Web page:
I have been trying almost all my life to work for a true catholicity, a fellowship wherein Christians, Hindus, Buddhists, Muslims, Taoists, Jews and the rest could recognise their common Ground, and worship or meditate together without quarrelling, and yet without abandoning their interesting and colorful differences of method and style. I would not really want to see a Buddha-image on the high altar of St. Peter’s or a crucifix in the Kaaba, but it is being increasingly recognised that at the level of contemplative mysticism (or ‘metaphysic’) there is no essential difference between Zen Buddhists, Sufis, Vedantists, and blessedly silent Trappists. For when one gets into the domain of pure contemplation of the Ground of Being, there is no more talk going on inside the head, and therefore no occasion for disputation. There is simply a consciousness clear as crystal and open to truth, reality, or what is-which, as St. Thomas Aquinas would have said, is what all men call God.

Alan Watts – The Supreme Truth (1972 Preface)

A Binge By Any Other Name Would Smell Just As Bad

This article by Dr. Ciara Kelly in the Irish Independent about alcohol consumption in Ireland featured once sentence which leaped out at me.

Binge-drinking is defined as more than six units of alcohol – that’s three pints. That’s fact.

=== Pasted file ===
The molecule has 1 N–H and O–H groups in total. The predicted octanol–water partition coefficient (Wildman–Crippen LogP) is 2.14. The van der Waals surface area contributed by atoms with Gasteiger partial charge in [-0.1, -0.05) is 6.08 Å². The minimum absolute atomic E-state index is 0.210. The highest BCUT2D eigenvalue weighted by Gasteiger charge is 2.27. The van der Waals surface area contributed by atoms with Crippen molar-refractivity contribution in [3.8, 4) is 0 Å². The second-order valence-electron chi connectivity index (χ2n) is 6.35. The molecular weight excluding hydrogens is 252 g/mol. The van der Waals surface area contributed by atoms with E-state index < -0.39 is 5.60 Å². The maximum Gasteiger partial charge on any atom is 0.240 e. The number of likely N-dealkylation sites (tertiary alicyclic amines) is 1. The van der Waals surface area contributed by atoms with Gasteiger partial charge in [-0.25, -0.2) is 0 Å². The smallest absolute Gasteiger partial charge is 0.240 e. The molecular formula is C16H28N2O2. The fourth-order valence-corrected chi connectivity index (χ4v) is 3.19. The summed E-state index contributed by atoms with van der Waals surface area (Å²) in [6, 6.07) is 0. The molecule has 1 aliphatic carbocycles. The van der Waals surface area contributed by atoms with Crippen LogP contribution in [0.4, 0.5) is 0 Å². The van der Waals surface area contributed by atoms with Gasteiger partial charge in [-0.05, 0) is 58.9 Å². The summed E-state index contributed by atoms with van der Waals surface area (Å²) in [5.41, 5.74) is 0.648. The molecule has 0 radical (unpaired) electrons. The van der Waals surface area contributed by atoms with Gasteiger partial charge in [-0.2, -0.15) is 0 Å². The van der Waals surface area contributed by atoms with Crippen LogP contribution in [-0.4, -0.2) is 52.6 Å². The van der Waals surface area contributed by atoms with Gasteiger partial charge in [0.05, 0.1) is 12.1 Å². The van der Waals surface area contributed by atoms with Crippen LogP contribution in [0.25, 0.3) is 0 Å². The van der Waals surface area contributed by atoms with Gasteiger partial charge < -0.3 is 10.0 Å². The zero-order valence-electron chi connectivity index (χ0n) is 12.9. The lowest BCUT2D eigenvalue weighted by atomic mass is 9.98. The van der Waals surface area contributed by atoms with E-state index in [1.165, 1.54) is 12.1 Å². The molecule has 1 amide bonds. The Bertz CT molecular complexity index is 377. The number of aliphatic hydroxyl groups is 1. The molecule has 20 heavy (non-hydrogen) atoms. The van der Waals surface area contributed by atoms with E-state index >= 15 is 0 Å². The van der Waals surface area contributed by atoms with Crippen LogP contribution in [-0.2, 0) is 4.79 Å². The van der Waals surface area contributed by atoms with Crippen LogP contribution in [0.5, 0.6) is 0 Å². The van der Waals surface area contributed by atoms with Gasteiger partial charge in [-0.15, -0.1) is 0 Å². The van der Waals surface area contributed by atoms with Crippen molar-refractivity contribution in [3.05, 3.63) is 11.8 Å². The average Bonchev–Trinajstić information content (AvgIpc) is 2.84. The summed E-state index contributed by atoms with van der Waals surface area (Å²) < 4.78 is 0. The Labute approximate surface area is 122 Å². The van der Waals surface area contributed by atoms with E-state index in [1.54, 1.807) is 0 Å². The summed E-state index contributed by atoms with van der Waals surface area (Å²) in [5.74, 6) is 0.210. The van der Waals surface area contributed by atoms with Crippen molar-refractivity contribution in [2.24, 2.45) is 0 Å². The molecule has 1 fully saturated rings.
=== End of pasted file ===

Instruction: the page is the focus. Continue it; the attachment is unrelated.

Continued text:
What’s interesting to me is the sentence “That’s fact”. Because on one reading it can be considered to say that it’s fact that three pints is binge-drinking, but what it really says is that three pints is defined as binge drinking. And that’s fine, but I find it odd the author stresses that this definition is fact, as if that strengthens the argument. It is a fact that in this country, at this time, some people define the word binge as meaning three pints. This is true, but what is so important about it?

It is absolutely important that medical experts advise us on how much alcohol consumption is dangerous to our health, but I wonder how important it is to define it in a word such as ‘binge’. I think it is an emotive word that immediately puts people on the defensive. People who are, possibly, in denial about their own levels of drinking, do not want to be told they are ‘binging’.

Dr. Ciara Kelly explains that:

It’s considered a binge because more than six units causes adverse physical effects.

This is a fact that can be observed. This is important. But what follows is a somewhat arbitrary and definitely subjective choice to then label this amount a ‘binge’. The problem is then that your definition of ‘binge’, as Dr. Kelly points out, is at odds with much of the publics understanding of that word. In this gap then arises doubt, and rejection. I have talked to people who have heard doctors warn about Irish people and binge drinking, who reject it saying “that’s not a binge”. Maybe the point is to be emotive, to shock people into realising that what they are doing is ‘binging’ – but if they don’t consider what you define as a binge to be the same thing, you lose them.

And what’s lost is the really important stuff – the medical advise about levels of alcohol and health, in an argument over semantics. Dr. Kelly makes a very strong, clear argument for the Irish to reconsider our drinking, but I fear she loses people at the B-word.